This weekend, had the esteemed honor of being one of a few (though the room was packed to capacity with standing room only) to hear Nikki Giovanni talk at the National Civil Rights Museum.
Let me say that again. Nikki Gioanni—THE Nikki Giovanni.
Two things I love dearly: words and black folks. Even more, I love how the two are connected. How our history was shared by young artists like Nikki Giovanni brought them together unashamedly and effortlessly.
I won’t claim to have a bookcase full of her poems, but she has no doubt, been life-changing. Being the 80s baby that I am, I’d heard of Dr. Giovanni early on. Little excerpts in books that I’d read because I was obsessed with black history, references to her, but I didn’t know who she was. I didn’t grow up on her era.
It wasn’t until I saw an episode of A Different World where Kimberly Reese performed an exerpt of “Ego-Tripping” after a bout with her past, self-esteem and colorism issues (ya’ll remember). She stood on that stage with nothing buy congas as her musical backdrop.
“I am so hip, even my errors are correct…”
I was only 11 or 12 when that episode aired, but when Kimberly referenced “NikkiGiovanni’s poem,” in the script, I immediately went to our encyclopedia set. There she was on the page, a little petite lady with an afro. Plain, but pretty with a big smile. She looked smart. Like she had a lot to say…about everything. The next day, I was in my school library looking for her books. I was determined to find that poem, and I did. It probably occurred to me then that you really can affect people with writing. I was a witness. From there, I began writing poetry of own. Throughout high school, I accumulated spiral notebooks full of poems about…stuff, but I was no Nikki.
So when she walked in the room on Sunday, still petite, still plain, but pretty, I was ecstatic. She’s just a person, but some people, you just don’t expect to see with your own eyes. What was she going to talk about? I knew a few things about her. She’s a professor at Virgina Tech, a member of Delta Sigma Theta. Had she changed from the fiery young woman writing for freedom? Would she be weird and off the beaten path? You know how writers and creatives can be. *wink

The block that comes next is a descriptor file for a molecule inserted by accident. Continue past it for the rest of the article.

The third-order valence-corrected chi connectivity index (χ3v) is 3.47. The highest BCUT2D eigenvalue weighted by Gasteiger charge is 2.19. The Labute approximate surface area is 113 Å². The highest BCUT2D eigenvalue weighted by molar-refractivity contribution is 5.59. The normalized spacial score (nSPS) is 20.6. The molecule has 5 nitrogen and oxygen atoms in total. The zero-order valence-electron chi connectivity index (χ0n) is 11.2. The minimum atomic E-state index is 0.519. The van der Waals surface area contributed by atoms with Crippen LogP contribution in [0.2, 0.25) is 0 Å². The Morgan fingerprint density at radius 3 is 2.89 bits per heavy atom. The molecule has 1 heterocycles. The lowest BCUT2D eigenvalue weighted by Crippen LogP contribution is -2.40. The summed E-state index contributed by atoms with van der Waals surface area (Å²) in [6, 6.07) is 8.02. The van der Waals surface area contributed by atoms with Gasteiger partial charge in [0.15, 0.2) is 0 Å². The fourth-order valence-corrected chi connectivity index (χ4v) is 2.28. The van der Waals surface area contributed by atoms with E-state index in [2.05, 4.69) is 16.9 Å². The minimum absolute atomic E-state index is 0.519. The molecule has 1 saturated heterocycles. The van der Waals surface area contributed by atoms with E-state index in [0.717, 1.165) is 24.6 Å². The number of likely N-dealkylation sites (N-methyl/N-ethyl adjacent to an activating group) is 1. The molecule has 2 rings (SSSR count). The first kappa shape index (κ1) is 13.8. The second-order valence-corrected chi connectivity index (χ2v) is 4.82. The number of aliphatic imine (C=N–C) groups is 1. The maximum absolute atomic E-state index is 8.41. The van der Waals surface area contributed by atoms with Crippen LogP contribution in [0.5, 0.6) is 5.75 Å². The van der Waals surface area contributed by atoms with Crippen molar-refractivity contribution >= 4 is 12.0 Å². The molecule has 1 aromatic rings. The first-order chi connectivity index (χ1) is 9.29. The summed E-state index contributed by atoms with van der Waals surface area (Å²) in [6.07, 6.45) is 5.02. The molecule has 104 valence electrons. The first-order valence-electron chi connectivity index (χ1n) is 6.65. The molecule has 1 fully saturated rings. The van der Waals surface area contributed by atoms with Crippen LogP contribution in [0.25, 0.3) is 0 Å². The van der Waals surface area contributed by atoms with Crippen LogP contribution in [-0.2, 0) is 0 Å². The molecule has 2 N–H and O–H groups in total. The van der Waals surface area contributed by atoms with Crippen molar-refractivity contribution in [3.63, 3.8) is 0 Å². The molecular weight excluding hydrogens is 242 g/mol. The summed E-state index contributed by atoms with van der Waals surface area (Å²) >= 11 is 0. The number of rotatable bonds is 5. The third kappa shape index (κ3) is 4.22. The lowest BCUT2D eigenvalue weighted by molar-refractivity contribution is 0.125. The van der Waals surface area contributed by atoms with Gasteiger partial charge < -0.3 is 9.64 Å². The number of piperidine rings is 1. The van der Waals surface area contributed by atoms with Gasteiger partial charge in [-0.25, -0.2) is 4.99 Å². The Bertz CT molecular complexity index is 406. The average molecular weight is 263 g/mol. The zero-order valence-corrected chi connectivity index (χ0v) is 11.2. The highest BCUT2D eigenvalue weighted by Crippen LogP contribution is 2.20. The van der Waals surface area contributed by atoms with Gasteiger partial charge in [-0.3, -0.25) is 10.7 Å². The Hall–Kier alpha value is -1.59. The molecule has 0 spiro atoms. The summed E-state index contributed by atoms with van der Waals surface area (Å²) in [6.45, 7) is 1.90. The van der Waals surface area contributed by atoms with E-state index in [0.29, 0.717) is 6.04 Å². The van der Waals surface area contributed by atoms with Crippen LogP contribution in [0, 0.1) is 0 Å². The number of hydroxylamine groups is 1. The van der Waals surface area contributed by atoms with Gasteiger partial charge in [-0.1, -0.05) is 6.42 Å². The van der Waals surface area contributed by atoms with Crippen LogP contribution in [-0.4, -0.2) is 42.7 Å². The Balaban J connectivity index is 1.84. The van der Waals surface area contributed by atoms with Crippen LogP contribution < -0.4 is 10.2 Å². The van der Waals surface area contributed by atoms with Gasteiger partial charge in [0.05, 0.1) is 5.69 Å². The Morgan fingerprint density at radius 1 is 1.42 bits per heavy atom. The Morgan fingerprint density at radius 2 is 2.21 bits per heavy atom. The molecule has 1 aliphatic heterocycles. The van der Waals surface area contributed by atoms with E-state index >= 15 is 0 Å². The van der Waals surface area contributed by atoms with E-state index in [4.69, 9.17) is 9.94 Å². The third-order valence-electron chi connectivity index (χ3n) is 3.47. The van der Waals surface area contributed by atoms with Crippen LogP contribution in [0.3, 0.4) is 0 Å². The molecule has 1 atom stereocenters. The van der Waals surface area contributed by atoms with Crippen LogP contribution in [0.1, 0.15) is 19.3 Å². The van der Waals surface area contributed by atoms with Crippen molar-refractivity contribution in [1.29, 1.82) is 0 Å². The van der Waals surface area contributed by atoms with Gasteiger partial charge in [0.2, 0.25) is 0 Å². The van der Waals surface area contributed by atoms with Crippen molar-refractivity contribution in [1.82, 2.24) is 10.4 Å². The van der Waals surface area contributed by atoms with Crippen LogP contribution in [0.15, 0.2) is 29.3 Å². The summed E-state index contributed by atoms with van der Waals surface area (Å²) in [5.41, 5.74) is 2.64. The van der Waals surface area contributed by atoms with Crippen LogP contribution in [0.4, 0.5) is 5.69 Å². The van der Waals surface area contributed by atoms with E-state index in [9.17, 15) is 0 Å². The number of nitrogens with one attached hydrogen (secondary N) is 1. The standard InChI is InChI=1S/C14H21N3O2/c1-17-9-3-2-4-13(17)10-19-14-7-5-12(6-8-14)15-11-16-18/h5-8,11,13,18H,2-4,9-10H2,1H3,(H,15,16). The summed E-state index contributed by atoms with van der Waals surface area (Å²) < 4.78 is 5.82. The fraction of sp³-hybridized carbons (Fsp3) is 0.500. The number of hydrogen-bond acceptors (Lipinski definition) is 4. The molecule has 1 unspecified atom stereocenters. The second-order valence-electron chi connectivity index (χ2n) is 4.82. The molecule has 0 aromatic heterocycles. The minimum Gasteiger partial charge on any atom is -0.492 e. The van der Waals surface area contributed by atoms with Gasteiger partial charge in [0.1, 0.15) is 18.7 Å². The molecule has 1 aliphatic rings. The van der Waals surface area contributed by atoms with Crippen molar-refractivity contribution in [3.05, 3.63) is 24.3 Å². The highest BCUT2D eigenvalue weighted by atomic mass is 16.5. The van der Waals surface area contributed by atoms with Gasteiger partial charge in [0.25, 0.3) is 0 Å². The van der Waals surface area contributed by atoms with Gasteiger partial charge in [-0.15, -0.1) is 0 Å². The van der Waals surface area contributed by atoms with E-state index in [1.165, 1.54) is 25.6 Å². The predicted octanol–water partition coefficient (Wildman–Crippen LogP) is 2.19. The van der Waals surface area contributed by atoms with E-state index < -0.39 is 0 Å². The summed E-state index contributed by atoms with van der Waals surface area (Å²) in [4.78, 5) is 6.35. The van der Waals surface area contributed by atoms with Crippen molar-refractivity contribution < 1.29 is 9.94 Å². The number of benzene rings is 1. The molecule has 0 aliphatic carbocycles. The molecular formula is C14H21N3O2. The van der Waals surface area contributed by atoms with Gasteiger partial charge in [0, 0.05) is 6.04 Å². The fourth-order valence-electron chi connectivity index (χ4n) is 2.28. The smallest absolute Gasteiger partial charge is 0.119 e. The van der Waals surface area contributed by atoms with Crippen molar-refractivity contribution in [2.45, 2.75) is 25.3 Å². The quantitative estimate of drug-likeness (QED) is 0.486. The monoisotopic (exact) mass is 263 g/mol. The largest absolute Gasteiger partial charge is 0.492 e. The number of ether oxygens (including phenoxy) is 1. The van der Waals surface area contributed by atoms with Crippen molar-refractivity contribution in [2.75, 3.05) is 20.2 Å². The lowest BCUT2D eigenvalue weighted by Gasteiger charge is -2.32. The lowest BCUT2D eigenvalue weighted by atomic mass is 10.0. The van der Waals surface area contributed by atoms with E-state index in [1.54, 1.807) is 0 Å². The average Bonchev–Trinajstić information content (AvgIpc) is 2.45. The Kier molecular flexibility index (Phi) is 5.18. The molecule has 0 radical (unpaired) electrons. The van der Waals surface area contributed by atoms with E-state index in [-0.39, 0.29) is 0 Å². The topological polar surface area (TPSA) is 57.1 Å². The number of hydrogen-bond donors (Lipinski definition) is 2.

What she was was funny. Hilarious, in fact. Real and in her own skin. I guess that’s to be expected at a vibrant 71. In just an hour, I learned more things about her. She’s a Tennessee girl like me (Knoxville), a graduate and proponent of HBCUs (Fisk University). She’s “not a nice person,” either. She discussed everything from Kanye (she was friends with his mother, Donda West) to why college athletes should be paid to how she titled her latest book, Chasing Utopia, written in honor of her deceased mother. A few random quotes from Dr. Giovanni:
Regarding her thoughts on African American athletes dating or surrounding themselves with whites after fame: You’re not gonna like this, but it’s not my business who they’re fucking.”
On writing and being a “surveyor” of things.
“Writers, you know, you write and someone publishes or they don’t….You should be asking yourself, ‘What am I watching?’
On working on a rewrite of Lorraine Hansberry’s A Raisin in the Sun:
What if the mama died instead of the father? Why are we making a fool out of Walter Lee when could be making a man out of Walter Lee?
On her mother’s death being the influence of her new book:
Mama died because Gary (Giovanni’s sister) had a brain tumor. I still think the reason mommy died is because she didn’t wan to bury Gary.”
I was even one of the literal few who had an opportunity to ask her a question. I asked her take on feminism today.
She closed out by talk by reading “Ego-Tripping,” and I shed a tear. All was right.